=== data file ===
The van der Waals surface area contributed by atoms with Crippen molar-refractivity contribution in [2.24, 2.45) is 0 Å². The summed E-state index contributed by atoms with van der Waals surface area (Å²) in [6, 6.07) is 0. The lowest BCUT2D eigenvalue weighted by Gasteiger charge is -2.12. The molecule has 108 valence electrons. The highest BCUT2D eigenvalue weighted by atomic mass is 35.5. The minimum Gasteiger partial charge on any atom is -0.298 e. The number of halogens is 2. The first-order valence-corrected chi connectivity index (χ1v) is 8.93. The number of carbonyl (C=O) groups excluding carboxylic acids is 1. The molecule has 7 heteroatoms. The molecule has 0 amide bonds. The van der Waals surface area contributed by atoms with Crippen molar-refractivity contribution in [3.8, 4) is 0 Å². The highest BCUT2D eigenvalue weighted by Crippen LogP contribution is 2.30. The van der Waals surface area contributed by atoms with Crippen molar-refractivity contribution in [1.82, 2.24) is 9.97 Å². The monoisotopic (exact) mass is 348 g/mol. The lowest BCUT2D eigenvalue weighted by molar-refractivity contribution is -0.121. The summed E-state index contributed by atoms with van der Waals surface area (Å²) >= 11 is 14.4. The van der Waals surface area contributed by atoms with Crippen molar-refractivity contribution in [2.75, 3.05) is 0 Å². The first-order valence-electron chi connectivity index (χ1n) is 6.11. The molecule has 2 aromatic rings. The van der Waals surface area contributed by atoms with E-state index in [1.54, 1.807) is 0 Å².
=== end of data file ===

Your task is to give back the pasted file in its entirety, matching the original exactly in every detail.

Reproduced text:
The van der Waals surface area contributed by atoms with Crippen molar-refractivity contribution in [2.24, 2.45) is 0 Å². The summed E-state index contributed by atoms with van der Waals surface area (Å²) in [6, 6.07) is 0. The lowest BCUT2D eigenvalue weighted by Gasteiger charge is -2.12. The molecule has 108 valence electrons. The highest BCUT2D eigenvalue weighted by atomic mass is 35.5. The minimum Gasteiger partial charge on any atom is -0.298 e. The number of halogens is 2. The first-order valence-corrected chi connectivity index (χ1v) is 8.93. The number of carbonyl (C=O) groups excluding carboxylic acids is 1. The molecule has 7 heteroatoms. The molecule has 0 amide bonds. The van der Waals surface area contributed by atoms with Crippen molar-refractivity contribution in [3.8, 4) is 0 Å². The highest BCUT2D eigenvalue weighted by Crippen LogP contribution is 2.30. The van der Waals surface area contributed by atoms with Crippen molar-refractivity contribution in [1.82, 2.24) is 9.97 Å². The monoisotopic (exact) mass is 348 g/mol. The lowest BCUT2D eigenvalue weighted by molar-refractivity contribution is -0.121. The summed E-state index contributed by atoms with van der Waals surface area (Å²) >= 11 is 14.4. The van der Waals surface area contributed by atoms with Crippen molar-refractivity contribution in [2.75, 3.05) is 0 Å². The first-order valence-electron chi connectivity index (χ1n) is 6.11. The molecule has 2 aromatic rings. The van der Waals surface area contributed by atoms with E-state index in [1.54, 1.807) is 0 Å².